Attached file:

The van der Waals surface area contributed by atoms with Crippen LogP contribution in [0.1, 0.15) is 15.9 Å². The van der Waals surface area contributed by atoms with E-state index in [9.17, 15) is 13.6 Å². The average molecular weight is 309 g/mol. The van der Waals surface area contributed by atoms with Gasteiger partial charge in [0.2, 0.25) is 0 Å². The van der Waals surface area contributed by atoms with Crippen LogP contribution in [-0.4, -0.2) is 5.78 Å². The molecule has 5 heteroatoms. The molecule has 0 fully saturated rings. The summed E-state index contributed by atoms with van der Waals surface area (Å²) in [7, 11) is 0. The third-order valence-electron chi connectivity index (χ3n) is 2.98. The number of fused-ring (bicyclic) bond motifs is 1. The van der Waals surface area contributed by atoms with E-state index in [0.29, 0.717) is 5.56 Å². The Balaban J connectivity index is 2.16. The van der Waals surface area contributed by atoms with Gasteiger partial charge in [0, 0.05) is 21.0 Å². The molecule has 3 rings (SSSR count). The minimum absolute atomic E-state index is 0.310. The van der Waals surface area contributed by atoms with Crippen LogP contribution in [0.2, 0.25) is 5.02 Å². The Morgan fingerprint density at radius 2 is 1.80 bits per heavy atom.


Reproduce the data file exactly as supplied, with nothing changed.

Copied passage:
The van der Waals surface area contributed by atoms with Crippen LogP contribution in [0.1, 0.15) is 15.9 Å². The van der Waals surface area contributed by atoms with E-state index in [9.17, 15) is 13.6 Å². The average molecular weight is 309 g/mol. The van der Waals surface area contributed by atoms with Gasteiger partial charge in [0.2, 0.25) is 0 Å². The van der Waals surface area contributed by atoms with Crippen LogP contribution in [-0.4, -0.2) is 5.78 Å². The molecule has 5 heteroatoms. The molecule has 0 fully saturated rings. The summed E-state index contributed by atoms with van der Waals surface area (Å²) in [7, 11) is 0. The third-order valence-electron chi connectivity index (χ3n) is 2.98. The number of fused-ring (bicyclic) bond motifs is 1. The van der Waals surface area contributed by atoms with E-state index in [0.29, 0.717) is 5.56 Å². The Balaban J connectivity index is 2.16. The van der Waals surface area contributed by atoms with Gasteiger partial charge in [0, 0.05) is 21.0 Å². The molecule has 3 rings (SSSR count). The minimum absolute atomic E-state index is 0.310. The van der Waals surface area contributed by atoms with Crippen LogP contribution in [0.2, 0.25) is 5.02 Å². The Morgan fingerprint density at radius 2 is 1.80 bits per heavy atom.